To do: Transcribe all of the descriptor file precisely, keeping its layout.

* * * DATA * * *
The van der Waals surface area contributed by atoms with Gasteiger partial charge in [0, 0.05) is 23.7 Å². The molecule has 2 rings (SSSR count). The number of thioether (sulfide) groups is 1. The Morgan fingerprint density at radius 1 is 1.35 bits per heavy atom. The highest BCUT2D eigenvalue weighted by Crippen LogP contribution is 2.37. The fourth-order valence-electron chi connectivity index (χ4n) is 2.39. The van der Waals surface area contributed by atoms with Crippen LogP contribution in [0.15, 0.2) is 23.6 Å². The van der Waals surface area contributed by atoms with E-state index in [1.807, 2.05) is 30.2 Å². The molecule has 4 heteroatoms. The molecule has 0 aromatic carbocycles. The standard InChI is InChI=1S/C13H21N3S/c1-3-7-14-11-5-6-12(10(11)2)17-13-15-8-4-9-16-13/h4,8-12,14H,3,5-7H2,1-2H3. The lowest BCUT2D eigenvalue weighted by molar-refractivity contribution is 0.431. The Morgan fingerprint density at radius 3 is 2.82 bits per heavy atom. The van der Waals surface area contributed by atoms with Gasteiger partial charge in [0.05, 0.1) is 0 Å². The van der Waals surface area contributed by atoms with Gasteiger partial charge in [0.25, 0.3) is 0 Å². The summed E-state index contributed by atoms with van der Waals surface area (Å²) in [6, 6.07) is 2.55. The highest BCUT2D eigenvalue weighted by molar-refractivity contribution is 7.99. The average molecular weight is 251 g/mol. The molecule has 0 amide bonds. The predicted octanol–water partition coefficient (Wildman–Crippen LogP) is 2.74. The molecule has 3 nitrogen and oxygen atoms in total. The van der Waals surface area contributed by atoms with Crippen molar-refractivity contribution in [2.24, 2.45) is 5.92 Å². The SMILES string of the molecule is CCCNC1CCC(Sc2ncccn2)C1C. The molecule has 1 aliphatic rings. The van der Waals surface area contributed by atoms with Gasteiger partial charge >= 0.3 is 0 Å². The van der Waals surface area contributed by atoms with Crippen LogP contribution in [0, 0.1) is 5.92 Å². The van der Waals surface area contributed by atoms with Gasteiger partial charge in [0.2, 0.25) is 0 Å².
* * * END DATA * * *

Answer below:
The van der Waals surface area contributed by atoms with Gasteiger partial charge in [0, 0.05) is 23.7 Å². The molecule has 2 rings (SSSR count). The number of thioether (sulfide) groups is 1. The Morgan fingerprint density at radius 1 is 1.35 bits per heavy atom. The highest BCUT2D eigenvalue weighted by Crippen LogP contribution is 2.37. The fourth-order valence-electron chi connectivity index (χ4n) is 2.39. The van der Waals surface area contributed by atoms with Crippen LogP contribution in [0.15, 0.2) is 23.6 Å². The van der Waals surface area contributed by atoms with E-state index in [1.807, 2.05) is 30.2 Å². The molecule has 4 heteroatoms. The molecule has 0 aromatic carbocycles. The standard InChI is InChI=1S/C13H21N3S/c1-3-7-14-11-5-6-12(10(11)2)17-13-15-8-4-9-16-13/h4,8-12,14H,3,5-7H2,1-2H3. The lowest BCUT2D eigenvalue weighted by molar-refractivity contribution is 0.431. The Morgan fingerprint density at radius 3 is 2.82 bits per heavy atom. The van der Waals surface area contributed by atoms with Gasteiger partial charge in [0.05, 0.1) is 0 Å². The van der Waals surface area contributed by atoms with Gasteiger partial charge in [0.25, 0.3) is 0 Å². The summed E-state index contributed by atoms with van der Waals surface area (Å²) in [6, 6.07) is 2.55. The highest BCUT2D eigenvalue weighted by molar-refractivity contribution is 7.99. The average molecular weight is 251 g/mol. The molecule has 0 amide bonds. The predicted octanol–water partition coefficient (Wildman–Crippen LogP) is 2.74. The molecule has 3 nitrogen and oxygen atoms in total. The van der Waals surface area contributed by atoms with Crippen molar-refractivity contribution in [2.24, 2.45) is 5.92 Å². The SMILES string of the molecule is CCCNC1CCC(Sc2ncccn2)C1C. The molecule has 1 aliphatic rings. The van der Waals surface area contributed by atoms with Gasteiger partial charge >= 0.3 is 0 Å². The van der Waals surface area contributed by atoms with Crippen LogP contribution in [0, 0.1) is 5.92 Å². The van der Waals surface area contributed by atoms with Gasteiger partial charge in [0.2, 0.25) is 0 Å².